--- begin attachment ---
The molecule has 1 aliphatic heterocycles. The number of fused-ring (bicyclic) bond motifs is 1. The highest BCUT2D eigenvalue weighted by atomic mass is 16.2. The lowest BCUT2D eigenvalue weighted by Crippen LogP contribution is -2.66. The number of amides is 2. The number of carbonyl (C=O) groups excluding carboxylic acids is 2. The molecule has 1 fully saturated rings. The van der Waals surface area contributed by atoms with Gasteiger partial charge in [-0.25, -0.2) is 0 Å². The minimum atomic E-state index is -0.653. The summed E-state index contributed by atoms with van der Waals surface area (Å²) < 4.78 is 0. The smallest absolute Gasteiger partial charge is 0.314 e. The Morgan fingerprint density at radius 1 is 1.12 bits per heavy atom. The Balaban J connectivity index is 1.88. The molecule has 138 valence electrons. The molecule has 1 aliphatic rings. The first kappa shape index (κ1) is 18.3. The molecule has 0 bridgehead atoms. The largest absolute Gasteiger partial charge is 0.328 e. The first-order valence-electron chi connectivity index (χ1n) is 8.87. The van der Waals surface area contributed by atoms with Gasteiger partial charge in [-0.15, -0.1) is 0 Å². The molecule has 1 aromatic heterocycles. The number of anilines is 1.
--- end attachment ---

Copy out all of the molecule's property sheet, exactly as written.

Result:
The molecule has 1 aliphatic heterocycles. The number of fused-ring (bicyclic) bond motifs is 1. The highest BCUT2D eigenvalue weighted by atomic mass is 16.2. The lowest BCUT2D eigenvalue weighted by Crippen LogP contribution is -2.66. The number of amides is 2. The number of carbonyl (C=O) groups excluding carboxylic acids is 2. The molecule has 1 fully saturated rings. The van der Waals surface area contributed by atoms with Gasteiger partial charge in [-0.25, -0.2) is 0 Å². The minimum atomic E-state index is -0.653. The summed E-state index contributed by atoms with van der Waals surface area (Å²) < 4.78 is 0. The smallest absolute Gasteiger partial charge is 0.314 e. The Morgan fingerprint density at radius 1 is 1.12 bits per heavy atom. The Balaban J connectivity index is 1.88. The molecule has 138 valence electrons. The molecule has 1 aliphatic rings. The first kappa shape index (κ1) is 18.3. The molecule has 0 bridgehead atoms. The largest absolute Gasteiger partial charge is 0.328 e. The first-order valence-electron chi connectivity index (χ1n) is 8.87. The van der Waals surface area contributed by atoms with Gasteiger partial charge in [-0.15, -0.1) is 0 Å². The molecule has 1 aromatic heterocycles. The number of anilines is 1.